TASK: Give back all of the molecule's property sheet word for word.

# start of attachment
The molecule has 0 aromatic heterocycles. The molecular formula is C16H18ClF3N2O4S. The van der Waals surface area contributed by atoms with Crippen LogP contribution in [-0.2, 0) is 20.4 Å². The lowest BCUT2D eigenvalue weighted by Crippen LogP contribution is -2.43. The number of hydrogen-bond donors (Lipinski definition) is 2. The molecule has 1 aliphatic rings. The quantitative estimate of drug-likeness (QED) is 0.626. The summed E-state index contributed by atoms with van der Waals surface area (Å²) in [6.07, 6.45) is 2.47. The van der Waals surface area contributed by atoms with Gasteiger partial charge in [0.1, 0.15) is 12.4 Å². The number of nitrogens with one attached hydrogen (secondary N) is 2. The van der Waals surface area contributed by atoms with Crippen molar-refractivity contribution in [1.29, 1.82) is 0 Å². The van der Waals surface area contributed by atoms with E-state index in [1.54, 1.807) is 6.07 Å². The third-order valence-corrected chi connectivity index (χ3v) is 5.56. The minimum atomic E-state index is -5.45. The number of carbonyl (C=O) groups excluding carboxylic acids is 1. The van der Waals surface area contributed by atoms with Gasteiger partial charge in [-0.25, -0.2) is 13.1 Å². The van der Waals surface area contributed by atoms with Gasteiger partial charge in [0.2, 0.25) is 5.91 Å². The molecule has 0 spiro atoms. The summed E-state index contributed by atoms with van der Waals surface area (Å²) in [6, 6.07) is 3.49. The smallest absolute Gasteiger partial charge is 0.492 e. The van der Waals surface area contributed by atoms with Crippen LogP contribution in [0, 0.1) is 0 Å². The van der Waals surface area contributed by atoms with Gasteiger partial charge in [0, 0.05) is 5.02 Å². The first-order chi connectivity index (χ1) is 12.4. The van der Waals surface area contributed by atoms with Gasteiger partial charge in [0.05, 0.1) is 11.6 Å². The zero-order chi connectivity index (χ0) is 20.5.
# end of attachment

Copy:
The molecule has 0 aromatic heterocycles. The molecular formula is C16H18ClF3N2O4S. The van der Waals surface area contributed by atoms with Crippen LogP contribution in [-0.2, 0) is 20.4 Å². The lowest BCUT2D eigenvalue weighted by Crippen LogP contribution is -2.43. The number of hydrogen-bond donors (Lipinski definition) is 2. The molecule has 1 aliphatic rings. The quantitative estimate of drug-likeness (QED) is 0.626. The summed E-state index contributed by atoms with van der Waals surface area (Å²) in [6.07, 6.45) is 2.47. The van der Waals surface area contributed by atoms with Gasteiger partial charge in [0.1, 0.15) is 12.4 Å². The number of nitrogens with one attached hydrogen (secondary N) is 2. The van der Waals surface area contributed by atoms with Crippen molar-refractivity contribution in [1.29, 1.82) is 0 Å². The van der Waals surface area contributed by atoms with E-state index in [1.54, 1.807) is 6.07 Å². The third-order valence-corrected chi connectivity index (χ3v) is 5.56. The minimum atomic E-state index is -5.45. The number of carbonyl (C=O) groups excluding carboxylic acids is 1. The van der Waals surface area contributed by atoms with Gasteiger partial charge in [-0.25, -0.2) is 13.1 Å². The van der Waals surface area contributed by atoms with Gasteiger partial charge in [0.2, 0.25) is 5.91 Å². The molecule has 0 spiro atoms. The summed E-state index contributed by atoms with van der Waals surface area (Å²) in [6, 6.07) is 3.49. The smallest absolute Gasteiger partial charge is 0.492 e. The van der Waals surface area contributed by atoms with Crippen LogP contribution in [0, 0.1) is 0 Å². The van der Waals surface area contributed by atoms with Gasteiger partial charge in [0, 0.05) is 5.02 Å². The first-order chi connectivity index (χ1) is 12.4. The van der Waals surface area contributed by atoms with Gasteiger partial charge in [0.05, 0.1) is 11.6 Å². The zero-order chi connectivity index (χ0) is 20.5.